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Precise Pigs

Researchers from the University of Missouri have been using the CRISPR-Cas9 genome editing approach to breed pigs that are resistant to porcine reproductive and respiratory syndrome virus (PRRSV), Scientific American reports.

Typically, the virus sickens the pigs and may lead to miscarriage or death, and vaccinations haven't been able to stop the spread of the virus. But by creating pigs with defective CD163 proteins, which are thought to mediate the viruses' entry into cells, the researchers found that the edited pigs were resistant to a PRRSV isolate, as they reported recently in Nature Biotechnology. Unedited pigs, meanwhile, fell ill.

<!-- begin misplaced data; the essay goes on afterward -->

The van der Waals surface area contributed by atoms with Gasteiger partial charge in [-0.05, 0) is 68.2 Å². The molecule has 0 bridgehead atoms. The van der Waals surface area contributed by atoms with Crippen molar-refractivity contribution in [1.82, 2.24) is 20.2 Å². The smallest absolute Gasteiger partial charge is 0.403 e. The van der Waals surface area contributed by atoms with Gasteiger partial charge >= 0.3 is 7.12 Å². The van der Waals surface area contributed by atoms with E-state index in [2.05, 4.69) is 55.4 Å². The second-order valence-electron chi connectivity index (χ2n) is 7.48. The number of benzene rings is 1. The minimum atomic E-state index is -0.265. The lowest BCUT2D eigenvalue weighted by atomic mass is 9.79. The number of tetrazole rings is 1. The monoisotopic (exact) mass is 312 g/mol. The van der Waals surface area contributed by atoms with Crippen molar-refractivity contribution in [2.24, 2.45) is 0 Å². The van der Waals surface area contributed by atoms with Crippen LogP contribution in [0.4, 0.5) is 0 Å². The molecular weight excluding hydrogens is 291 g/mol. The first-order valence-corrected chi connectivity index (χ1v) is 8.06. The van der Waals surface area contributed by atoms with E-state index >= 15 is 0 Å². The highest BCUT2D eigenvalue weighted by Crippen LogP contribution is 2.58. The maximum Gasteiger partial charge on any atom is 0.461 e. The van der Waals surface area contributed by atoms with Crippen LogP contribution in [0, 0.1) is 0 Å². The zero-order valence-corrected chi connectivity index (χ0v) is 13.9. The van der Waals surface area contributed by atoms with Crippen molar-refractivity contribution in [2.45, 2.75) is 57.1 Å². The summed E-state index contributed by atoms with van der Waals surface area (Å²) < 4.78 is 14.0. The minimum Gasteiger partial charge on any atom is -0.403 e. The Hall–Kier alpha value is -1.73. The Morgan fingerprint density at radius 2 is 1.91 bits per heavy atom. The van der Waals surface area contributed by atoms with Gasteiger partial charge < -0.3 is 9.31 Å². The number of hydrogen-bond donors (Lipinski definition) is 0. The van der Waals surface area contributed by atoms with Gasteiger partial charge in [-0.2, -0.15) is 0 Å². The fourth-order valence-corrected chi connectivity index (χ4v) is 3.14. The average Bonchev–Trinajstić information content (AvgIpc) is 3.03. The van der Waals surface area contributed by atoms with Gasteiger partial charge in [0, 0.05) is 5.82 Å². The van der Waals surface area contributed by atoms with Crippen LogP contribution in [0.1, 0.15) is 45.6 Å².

"I expected the pigs would get the virus but not get as sick," senior author Randall Prather tells Scientific American. "But it is just night and day. The pigs are running around with the other pigs coughing on them, but they are just fine."

Alison Van Eenennaam, a geneticist at the University of California, Davis, adds that other farm animals will likely be developed through genome editing.

"This is analogous to breeding," she tells Scientific American. "It's just precision breeding."